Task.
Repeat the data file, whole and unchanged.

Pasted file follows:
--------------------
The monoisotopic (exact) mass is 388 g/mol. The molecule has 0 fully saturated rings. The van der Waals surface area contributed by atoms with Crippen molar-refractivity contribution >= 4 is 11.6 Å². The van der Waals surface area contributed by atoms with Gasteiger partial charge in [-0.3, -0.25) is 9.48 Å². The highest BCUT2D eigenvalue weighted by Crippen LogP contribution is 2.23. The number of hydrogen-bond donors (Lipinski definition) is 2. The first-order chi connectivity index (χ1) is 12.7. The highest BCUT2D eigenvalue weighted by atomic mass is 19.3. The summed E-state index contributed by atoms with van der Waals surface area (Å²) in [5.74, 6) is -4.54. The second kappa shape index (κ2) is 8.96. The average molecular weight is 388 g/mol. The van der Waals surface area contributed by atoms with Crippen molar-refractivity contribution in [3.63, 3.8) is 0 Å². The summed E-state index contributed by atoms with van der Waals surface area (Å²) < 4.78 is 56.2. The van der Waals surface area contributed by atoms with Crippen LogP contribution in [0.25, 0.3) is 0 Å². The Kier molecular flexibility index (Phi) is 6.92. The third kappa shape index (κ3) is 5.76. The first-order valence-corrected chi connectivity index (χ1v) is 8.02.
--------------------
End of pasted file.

The monoisotopic (exact) mass is 388 g/mol. The molecule has 0 fully saturated rings. The van der Waals surface area contributed by atoms with Crippen molar-refractivity contribution >= 4 is 11.6 Å². The van der Waals surface area contributed by atoms with Gasteiger partial charge in [-0.3, -0.25) is 9.48 Å². The highest BCUT2D eigenvalue weighted by Crippen LogP contribution is 2.23. The number of hydrogen-bond donors (Lipinski definition) is 2. The first-order chi connectivity index (χ1) is 12.7. The highest BCUT2D eigenvalue weighted by atomic mass is 19.3. The summed E-state index contributed by atoms with van der Waals surface area (Å²) in [5.74, 6) is -4.54. The second kappa shape index (κ2) is 8.96. The average molecular weight is 388 g/mol. The van der Waals surface area contributed by atoms with Crippen molar-refractivity contribution in [3.63, 3.8) is 0 Å². The summed E-state index contributed by atoms with van der Waals surface area (Å²) < 4.78 is 56.2. The van der Waals surface area contributed by atoms with Crippen LogP contribution in [0.25, 0.3) is 0 Å². The Kier molecular flexibility index (Phi) is 6.92. The third kappa shape index (κ3) is 5.76. The first-order valence-corrected chi connectivity index (χ1v) is 8.02.